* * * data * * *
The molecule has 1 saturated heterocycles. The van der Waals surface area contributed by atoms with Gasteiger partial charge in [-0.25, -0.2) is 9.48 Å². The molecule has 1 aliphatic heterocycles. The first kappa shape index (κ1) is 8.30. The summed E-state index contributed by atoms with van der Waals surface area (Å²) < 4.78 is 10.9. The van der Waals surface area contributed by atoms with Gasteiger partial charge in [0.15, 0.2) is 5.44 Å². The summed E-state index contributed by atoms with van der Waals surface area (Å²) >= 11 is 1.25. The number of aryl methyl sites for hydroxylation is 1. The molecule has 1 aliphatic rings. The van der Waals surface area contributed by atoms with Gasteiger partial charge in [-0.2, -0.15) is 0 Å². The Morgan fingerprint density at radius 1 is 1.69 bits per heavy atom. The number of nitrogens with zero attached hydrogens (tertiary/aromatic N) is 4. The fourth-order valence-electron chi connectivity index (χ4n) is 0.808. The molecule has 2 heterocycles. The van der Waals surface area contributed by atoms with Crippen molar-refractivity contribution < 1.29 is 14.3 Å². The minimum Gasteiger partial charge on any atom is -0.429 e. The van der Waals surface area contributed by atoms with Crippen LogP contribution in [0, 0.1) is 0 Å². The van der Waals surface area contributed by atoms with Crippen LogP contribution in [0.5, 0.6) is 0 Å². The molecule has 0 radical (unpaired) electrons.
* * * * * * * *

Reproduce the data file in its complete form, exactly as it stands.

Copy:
The molecule has 1 saturated heterocycles. The van der Waals surface area contributed by atoms with Gasteiger partial charge in [-0.25, -0.2) is 9.48 Å². The molecule has 1 aliphatic heterocycles. The first kappa shape index (κ1) is 8.30. The summed E-state index contributed by atoms with van der Waals surface area (Å²) < 4.78 is 10.9. The van der Waals surface area contributed by atoms with Gasteiger partial charge in [0.15, 0.2) is 5.44 Å². The summed E-state index contributed by atoms with van der Waals surface area (Å²) >= 11 is 1.25. The number of aryl methyl sites for hydroxylation is 1. The molecule has 1 aliphatic rings. The van der Waals surface area contributed by atoms with Gasteiger partial charge in [-0.2, -0.15) is 0 Å². The Morgan fingerprint density at radius 1 is 1.69 bits per heavy atom. The number of nitrogens with zero attached hydrogens (tertiary/aromatic N) is 4. The fourth-order valence-electron chi connectivity index (χ4n) is 0.808. The molecule has 2 heterocycles. The van der Waals surface area contributed by atoms with Crippen molar-refractivity contribution < 1.29 is 14.3 Å². The minimum Gasteiger partial charge on any atom is -0.429 e. The van der Waals surface area contributed by atoms with Crippen LogP contribution in [0, 0.1) is 0 Å². The van der Waals surface area contributed by atoms with Crippen LogP contribution in [0.5, 0.6) is 0 Å². The molecule has 0 radical (unpaired) electrons.